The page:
I thought it was 2011. But ask anyone about the chance that his local post office might be closing, and you're wafted back to the 1950s. I think I can hear Howdy Doody over the airwaves.
"It's a gem," people say. "It's a real community hang-out."
"A smaller one, a kiosk in a grocery where we could buy stamps and send packages?" they scoff. "Oh, hardly. It's a lifeline. It's where we all come together. All the residents use it."
You begin to panic. You thought that you lived in 2011, when only 28 percent of the population lacked Internet access. In 2011, the volume of first class mail was down 25 percent since 2006 levels, people increasingly paid bills and sent vital communications online, and more mail was bulk advertising (“junk”) than first class (“the kind of mail that actually interests you”). The last time you got your mail, it consisted of eighteen laminated postcards advertising a Thai restaurant that turned out to have gone out of business when you called. Once you got a very passionate letter written in purple ink, but it turned out to be intended for someone else entirely and the stamp on it was from 1830.
The last time you went to a post office -- and you realize that this is anecdotal and you may be exaggerating slightly — you stood in a line for forty-two hours and died of neglect, and your grandmother claims the cookies arrived strangely dented.
To see the gleam in your interlocutor's eyes, you feel you can't possibly be talking about the same service. Surely this is some different era. You begin worrying that a milk truck is about to come veering around the corner with Marilyn Monroe riding it side-saddle. A pivotal community landmark?
The diner, too, was once a pivotal community landmark, and before it, the Meeting House, and before it, the Large Group Fire near the Mammoth Caves. But now there’s this thing called the Internet. At least you thought there was.
"Who's President right now?" you ask. "Please don't say Eisenhower."
Then your interlocutor tugs out an iPhone and you heave a sigh of relief.
"Anyway it’s a shame about the post office," he says. "We've been really getting up in arms about it on the community list-serv."
"Don’t you see the irony of that?" you ask.
The times they have a-changed.
You understand that once, the Post Office was like this. The neighborhood postman was a sort of mayor. But now we have Foursquare for mayors. You might wish it were different – I spend a good portion of each day wishing away Foursquare – but there we are. Now the postman is someone who drops off a brick of advertising materials and the occasional electricity bill, because your landlord couldn't figure out how to set up e-billing. Sure, one time, you read, a postal worker was able to save an old woman who came down with the vapors, and you hear that once the letter carrier on your route rescued a kitten from a tree. But you are not certain that it is worth keeping a standing army of hundreds of thousands of postal workers trekking forlorning around neighborhoods when increasingly no one is willing to pay for the service they provide.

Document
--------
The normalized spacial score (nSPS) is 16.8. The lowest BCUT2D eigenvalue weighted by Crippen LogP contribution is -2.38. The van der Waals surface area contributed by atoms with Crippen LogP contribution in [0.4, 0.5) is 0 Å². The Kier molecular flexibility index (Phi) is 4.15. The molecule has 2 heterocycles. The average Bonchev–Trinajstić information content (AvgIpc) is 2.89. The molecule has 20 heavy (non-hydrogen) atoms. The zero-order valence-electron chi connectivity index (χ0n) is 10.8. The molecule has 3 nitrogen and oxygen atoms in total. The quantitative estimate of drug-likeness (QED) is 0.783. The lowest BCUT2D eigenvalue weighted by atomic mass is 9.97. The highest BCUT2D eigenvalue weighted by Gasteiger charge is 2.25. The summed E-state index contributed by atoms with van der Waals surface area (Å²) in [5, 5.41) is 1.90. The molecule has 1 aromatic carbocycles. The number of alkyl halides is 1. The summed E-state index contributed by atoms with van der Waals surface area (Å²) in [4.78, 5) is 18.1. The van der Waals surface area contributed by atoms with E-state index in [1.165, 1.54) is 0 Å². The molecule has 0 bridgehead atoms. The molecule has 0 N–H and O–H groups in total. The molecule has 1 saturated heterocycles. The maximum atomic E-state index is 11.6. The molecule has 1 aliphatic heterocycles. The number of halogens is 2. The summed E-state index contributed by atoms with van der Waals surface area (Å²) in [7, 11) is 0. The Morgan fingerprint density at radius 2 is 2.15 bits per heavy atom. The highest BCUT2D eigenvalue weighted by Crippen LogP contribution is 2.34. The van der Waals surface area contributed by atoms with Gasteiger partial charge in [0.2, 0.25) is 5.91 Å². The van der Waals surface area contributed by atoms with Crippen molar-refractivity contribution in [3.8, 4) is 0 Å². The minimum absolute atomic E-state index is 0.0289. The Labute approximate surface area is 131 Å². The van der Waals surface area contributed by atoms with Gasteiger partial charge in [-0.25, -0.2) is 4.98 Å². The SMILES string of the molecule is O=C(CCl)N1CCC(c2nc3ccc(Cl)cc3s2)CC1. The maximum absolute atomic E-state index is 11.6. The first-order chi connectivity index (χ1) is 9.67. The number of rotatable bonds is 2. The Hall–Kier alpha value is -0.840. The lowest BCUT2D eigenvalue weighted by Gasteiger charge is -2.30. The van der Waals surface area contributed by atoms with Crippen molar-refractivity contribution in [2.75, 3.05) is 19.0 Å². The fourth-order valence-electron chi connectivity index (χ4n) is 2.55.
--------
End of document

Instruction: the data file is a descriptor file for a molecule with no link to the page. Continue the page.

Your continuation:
After all, communication – at least the important, priority communication that people are willing to shell out for– is quickly moving online. And much as we'd like it to stop, that trend will continue, unless hipsters decide that instant communication is "so 2009" and go back to using telegraphs and sending postcards. But somehow I doubt it.
Meanwhile, the Post Office is stuck. It is a wildly expensive service which taxpayers do not directly subsidize — and it’s about to run out of money. It currently is obligated to provide universal service — mail six days a week, across the United States. On every day that mail is delivered, someone rides down the Grand Canyon on a mule to give mail to the person at the bottom. I am not making this up. My point is that this is not cheap.
Now that the USPS is almost out of funds, they want to close post offices that are hemorrhaging money and come up with other solutions (perhaps kiosks in groceries or other stores) for people who need to send packages and buy stamps.
“Nonsense,” your friend says. “Where will I send my Netflix?”
“I thought you’d switched to streaming only,” you say.
“Well,” you say. “Before you wax too poetic about the post office and your crystal radio and the bowling you’re going to do later in Mayberry, consider that right now, the nicest part of the community post office you claim you so frequently visit is that you do not have to pay for it with taxes. That could change this fall when the Postal Service hits its borrowing limit. How much are you willing to pay to keep looking back?”
Put it this way: when you heard your post office was closing, the odds are that you didn't send an angry letter.